Re: Poll: How necessary are organizations in aikido?
It is sometimes forgotten that O Sensei's Kobukan Dojo (and branches) became the Zaidan Houjin Kobukai (Kobukai Foundation) in 1940 and was officially recognized by the Japanese military government at that time. The head of the organization was Admiral Isamu Takeshita.
Was it necessary? Probably. Japan was fighting the Pacific War and everyone was pressed into helping the war effort. The martial arts were clearly in the front line in instilling the necessary 'fighting spirit' among the general population. I think it would have been very difficult for Ueshiba's organization to have remained outside the Dai Nippon Butokukai. In 1947, the Zaidan Houjin Kobukai became the Zaidan Houjin Aikikai and official recognition came from the Japanese Ministry of Education.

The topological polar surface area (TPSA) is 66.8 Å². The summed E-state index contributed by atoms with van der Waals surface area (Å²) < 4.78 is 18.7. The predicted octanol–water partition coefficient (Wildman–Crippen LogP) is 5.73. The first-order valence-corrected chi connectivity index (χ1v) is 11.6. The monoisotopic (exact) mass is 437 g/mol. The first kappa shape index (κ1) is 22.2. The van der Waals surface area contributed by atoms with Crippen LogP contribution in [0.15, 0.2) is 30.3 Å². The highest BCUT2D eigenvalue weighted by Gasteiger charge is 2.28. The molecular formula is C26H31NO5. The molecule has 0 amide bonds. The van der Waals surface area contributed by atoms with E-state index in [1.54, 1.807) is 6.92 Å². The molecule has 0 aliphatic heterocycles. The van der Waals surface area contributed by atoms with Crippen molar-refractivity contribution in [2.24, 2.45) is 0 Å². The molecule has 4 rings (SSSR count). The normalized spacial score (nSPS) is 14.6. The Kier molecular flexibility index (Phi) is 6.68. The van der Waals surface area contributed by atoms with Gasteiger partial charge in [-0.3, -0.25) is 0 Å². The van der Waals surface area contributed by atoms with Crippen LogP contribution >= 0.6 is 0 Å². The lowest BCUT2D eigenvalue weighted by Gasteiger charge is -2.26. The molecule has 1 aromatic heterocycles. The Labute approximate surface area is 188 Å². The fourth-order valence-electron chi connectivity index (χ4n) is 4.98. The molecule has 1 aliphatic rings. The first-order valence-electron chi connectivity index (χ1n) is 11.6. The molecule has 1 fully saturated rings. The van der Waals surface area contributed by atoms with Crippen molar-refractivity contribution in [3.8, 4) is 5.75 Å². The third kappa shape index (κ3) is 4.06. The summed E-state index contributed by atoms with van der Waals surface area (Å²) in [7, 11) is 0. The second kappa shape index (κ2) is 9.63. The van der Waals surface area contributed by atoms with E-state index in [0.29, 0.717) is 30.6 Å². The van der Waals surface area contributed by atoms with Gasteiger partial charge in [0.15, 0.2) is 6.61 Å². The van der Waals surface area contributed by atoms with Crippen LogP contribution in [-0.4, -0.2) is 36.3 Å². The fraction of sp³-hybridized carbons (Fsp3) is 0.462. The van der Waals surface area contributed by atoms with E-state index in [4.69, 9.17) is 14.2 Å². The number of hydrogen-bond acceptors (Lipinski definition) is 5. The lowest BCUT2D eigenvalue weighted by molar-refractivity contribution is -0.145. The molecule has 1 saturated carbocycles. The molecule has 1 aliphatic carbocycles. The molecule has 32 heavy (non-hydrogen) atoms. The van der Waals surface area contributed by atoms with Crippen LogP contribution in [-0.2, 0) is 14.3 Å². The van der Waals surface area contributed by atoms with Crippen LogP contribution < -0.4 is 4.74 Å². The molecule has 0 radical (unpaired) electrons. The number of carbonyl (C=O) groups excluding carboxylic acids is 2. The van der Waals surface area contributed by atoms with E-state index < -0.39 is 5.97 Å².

So, for as long as 'aikido' has existed in Japan, it has had an organizational structure and has been recognized by the national government.
The US does not have such a need for nationally based martial arts organizations. It is a vast country dedicated to the free market economy and so anyone can set up a dojo, claim to be a 'master' and teach the martial arts. Fine. With such freedom comes the need for websites like Baffling Budo/Bad Budo, over at E-Budo.
I am not claiming that martial arts organizations are strictly necessary. However, I think the total absence of such a need in the US colors the discussion in US-based discussion forums such as this. The US delegates at IAF Congresses are sometimes left shaking their heads and wondering what all the fuss is about.
Best wishes to all,